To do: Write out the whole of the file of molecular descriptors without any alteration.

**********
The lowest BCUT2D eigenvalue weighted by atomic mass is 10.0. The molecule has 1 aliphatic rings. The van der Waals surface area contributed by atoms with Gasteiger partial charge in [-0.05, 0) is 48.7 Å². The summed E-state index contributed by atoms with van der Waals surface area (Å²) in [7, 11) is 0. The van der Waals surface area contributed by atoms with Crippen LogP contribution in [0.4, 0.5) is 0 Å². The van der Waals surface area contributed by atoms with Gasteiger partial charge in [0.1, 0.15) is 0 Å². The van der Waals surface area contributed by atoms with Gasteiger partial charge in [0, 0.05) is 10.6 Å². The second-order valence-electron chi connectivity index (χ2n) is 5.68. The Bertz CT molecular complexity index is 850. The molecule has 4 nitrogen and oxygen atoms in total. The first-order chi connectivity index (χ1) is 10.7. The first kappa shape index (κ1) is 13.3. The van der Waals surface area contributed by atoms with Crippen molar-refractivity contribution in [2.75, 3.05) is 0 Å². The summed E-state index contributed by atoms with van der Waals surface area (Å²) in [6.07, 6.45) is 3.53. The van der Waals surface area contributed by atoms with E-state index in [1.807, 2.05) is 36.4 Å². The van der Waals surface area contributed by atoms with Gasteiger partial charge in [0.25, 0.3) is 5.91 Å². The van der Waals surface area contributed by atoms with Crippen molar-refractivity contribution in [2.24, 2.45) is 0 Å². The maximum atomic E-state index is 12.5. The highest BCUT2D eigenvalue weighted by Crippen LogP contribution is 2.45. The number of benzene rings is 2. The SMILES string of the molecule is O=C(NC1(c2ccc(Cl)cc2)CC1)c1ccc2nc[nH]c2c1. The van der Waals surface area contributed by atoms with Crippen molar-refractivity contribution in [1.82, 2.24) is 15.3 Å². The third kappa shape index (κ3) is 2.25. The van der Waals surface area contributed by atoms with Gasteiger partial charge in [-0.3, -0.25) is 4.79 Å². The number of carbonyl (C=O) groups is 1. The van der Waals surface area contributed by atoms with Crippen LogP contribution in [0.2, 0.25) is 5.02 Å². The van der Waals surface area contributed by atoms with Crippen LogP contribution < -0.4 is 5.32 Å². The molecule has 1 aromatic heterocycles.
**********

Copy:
The lowest BCUT2D eigenvalue weighted by atomic mass is 10.0. The molecule has 1 aliphatic rings. The van der Waals surface area contributed by atoms with Gasteiger partial charge in [-0.05, 0) is 48.7 Å². The summed E-state index contributed by atoms with van der Waals surface area (Å²) in [7, 11) is 0. The van der Waals surface area contributed by atoms with Crippen LogP contribution in [0.4, 0.5) is 0 Å². The van der Waals surface area contributed by atoms with Gasteiger partial charge in [0.1, 0.15) is 0 Å². The van der Waals surface area contributed by atoms with Gasteiger partial charge in [0, 0.05) is 10.6 Å². The second-order valence-electron chi connectivity index (χ2n) is 5.68. The Bertz CT molecular complexity index is 850. The molecule has 4 nitrogen and oxygen atoms in total. The first-order chi connectivity index (χ1) is 10.7. The first kappa shape index (κ1) is 13.3. The van der Waals surface area contributed by atoms with Crippen molar-refractivity contribution in [2.75, 3.05) is 0 Å². The summed E-state index contributed by atoms with van der Waals surface area (Å²) in [6.07, 6.45) is 3.53. The van der Waals surface area contributed by atoms with E-state index in [1.807, 2.05) is 36.4 Å². The van der Waals surface area contributed by atoms with Gasteiger partial charge in [0.25, 0.3) is 5.91 Å². The van der Waals surface area contributed by atoms with Crippen molar-refractivity contribution in [2.24, 2.45) is 0 Å². The maximum atomic E-state index is 12.5. The highest BCUT2D eigenvalue weighted by Crippen LogP contribution is 2.45. The number of benzene rings is 2. The SMILES string of the molecule is O=C(NC1(c2ccc(Cl)cc2)CC1)c1ccc2nc[nH]c2c1. The van der Waals surface area contributed by atoms with Crippen molar-refractivity contribution in [1.82, 2.24) is 15.3 Å². The third kappa shape index (κ3) is 2.25. The van der Waals surface area contributed by atoms with Gasteiger partial charge in [-0.3, -0.25) is 4.79 Å². The number of carbonyl (C=O) groups is 1. The van der Waals surface area contributed by atoms with Crippen LogP contribution in [0.2, 0.25) is 5.02 Å². The van der Waals surface area contributed by atoms with Crippen LogP contribution < -0.4 is 5.32 Å². The molecule has 1 aromatic heterocycles.